“Mission trip” is a phrase that brings excitement, adventure, passion and sometimes fear of the unknown. I was feeling all of those emotions when I went on my first mission trip to Cochabamba, Bolivia, in 2014 at the age of 14. I was part of a team of eight people, including doctors and nurses, and the goal of our trip was to provide basic medical needs for people who couldn’t afford it.
Bolivia: Joy and contentment
We set up five clinics all over the city, from school sites to somebody’s front yard with sheep and goats. We helped mostly children, giving them medicine, toothbrushes and toothpaste, knowledge about what was physically going on with them and help knowing how to use the supplies that we had given them.
My job was to hand all the kids either a toy or a balloon animal that I would make for them. I was tremendously impacted by the joy on the kids’ faces and the happiness that it brought me to give them a little transformer or a tiny doll.
We went to an orphanage one day, and as I was playing soccer with one of the kids he called me el missionario blanco (the white missionary), and for the rest of the trip that was my name. I saw how happy the locals were by the way that they loved each other, cherishing every meal and every soccer game they played with the best manners and great sportsmanship.
I was also confused by their happiness. I thought they should be angry about their predicament. I was certainly angry for them, fighting with God about how the orphans should be in homes with parents that loved and cared for them. I spent long nights lying in bed thinking to myself that I should feel bad for them, and that because they didn’t have the things that I had that they should be unhappy.
I talked about this with one of the team members who had been there for a few months. He assured me the children were happy. He kept telling me that the people were making the best with what they had and that they were content without the latest Xbox, laptop or huge TV. This confused my 14-year-old self. On one hand, I was amazed and overflowed with happiness for all the locals. But on the other hand, I was confused about why I had come and why I didn’t want to give everything away to help these people who seemed content.
I thought I would come home from Bolivia a different person. From my experience growing up in the church, most people who went on mission trips came back a new person with a fire for the Lord and enough passion to star in Passion of Christ. I came back the same and was disappointed that I didn’t get the “mission trip buzz.”
To me, it seemed the people of Bolivia were happy with what they had. Why should I go in, guns blazing with the Holy Spirit, to try and fix something that wasn’t broken? Was I a bad Christian for feeling like I had been on a glorified vacation and not a mission trip?
I thought to myself, “Next time it will be different.”
Turkey: Stories and sadness
My next chance was in 2016, when I was lucky enough to accompany my dad and his Tabor College class to Turkey. We went all over the country, meeting many refugees and experiencing many things. From Istanbul to Ani to Aleppo, we spent much of our time listening to stories, including stories about Syrian refugees who were trying to escape to Europe through Turkey. They poured out their hearts to us, and it was sad. We went to an orphanage for Syrian children whose parents had died in the war. We tried to provide encouragement to these people, but we knew little to nothing about what it was like to lose a home, family and friends like they had.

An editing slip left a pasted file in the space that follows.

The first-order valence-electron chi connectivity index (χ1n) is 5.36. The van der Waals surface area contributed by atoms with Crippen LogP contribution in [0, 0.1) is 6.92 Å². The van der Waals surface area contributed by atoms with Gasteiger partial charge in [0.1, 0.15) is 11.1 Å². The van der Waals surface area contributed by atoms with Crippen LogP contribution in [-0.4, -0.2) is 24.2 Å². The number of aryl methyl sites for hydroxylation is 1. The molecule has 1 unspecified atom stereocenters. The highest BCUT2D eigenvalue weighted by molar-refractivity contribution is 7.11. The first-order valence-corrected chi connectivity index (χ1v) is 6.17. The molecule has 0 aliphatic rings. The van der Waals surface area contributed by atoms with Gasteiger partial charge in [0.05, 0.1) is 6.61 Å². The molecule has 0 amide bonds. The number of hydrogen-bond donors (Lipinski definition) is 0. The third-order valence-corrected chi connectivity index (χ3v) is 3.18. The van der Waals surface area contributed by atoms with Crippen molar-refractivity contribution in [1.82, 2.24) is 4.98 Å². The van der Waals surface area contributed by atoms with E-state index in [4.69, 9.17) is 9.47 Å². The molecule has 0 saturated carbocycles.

We also spent lots of time going to missionaries’ houses and speaking with them. It was hard to listen to stories of how they and others had been threatened by the government for being Christians. We concluded the trip with a visit to an inner-city office where we heard from elderly women who set up a care place for refugee women and children to come for food as well as practical necessities. The women had so much strength and love in their hearts and presence that it was almost tangible.
On the flight home I was asking myself the same questions that I asked coming home from Bolivia. My heart went out to all the refugees that we saw and talked to. It broke me how so much hate can be in the world.
On the other hand, I was impressed by the way the Turkish people had religion in the center of their lives (and also how delicious the food was!) My heart was confused, and I wanted to help, but I didn’t know how. And when I got back to the States, I still hadn’t gotten that mission trip “high.”
It wasn’t until my next trip that I realized I was looking at my cross-cultural experiences all wrong. My dad and I were very fortunate to hop onto a trip to Malawi, Africa, in 2016. I was along for the ride while my dad was there to teach.
Malawi: Soccer, a brick and orphans
I was supposed to spend my days sitting in a big classroom in a local church, listening to my dad’s lectures. However, there were a lot of children outside, so being young and full of energy, I went outside to see what was going on. I saw a few kids playing soccer. Nothing wrong with that, until I looked closer and realized that they were playing with a brick. I accessed my knowledge from anatomy class and concluded that kicking a brick probably wasn’t the best for one’s feet!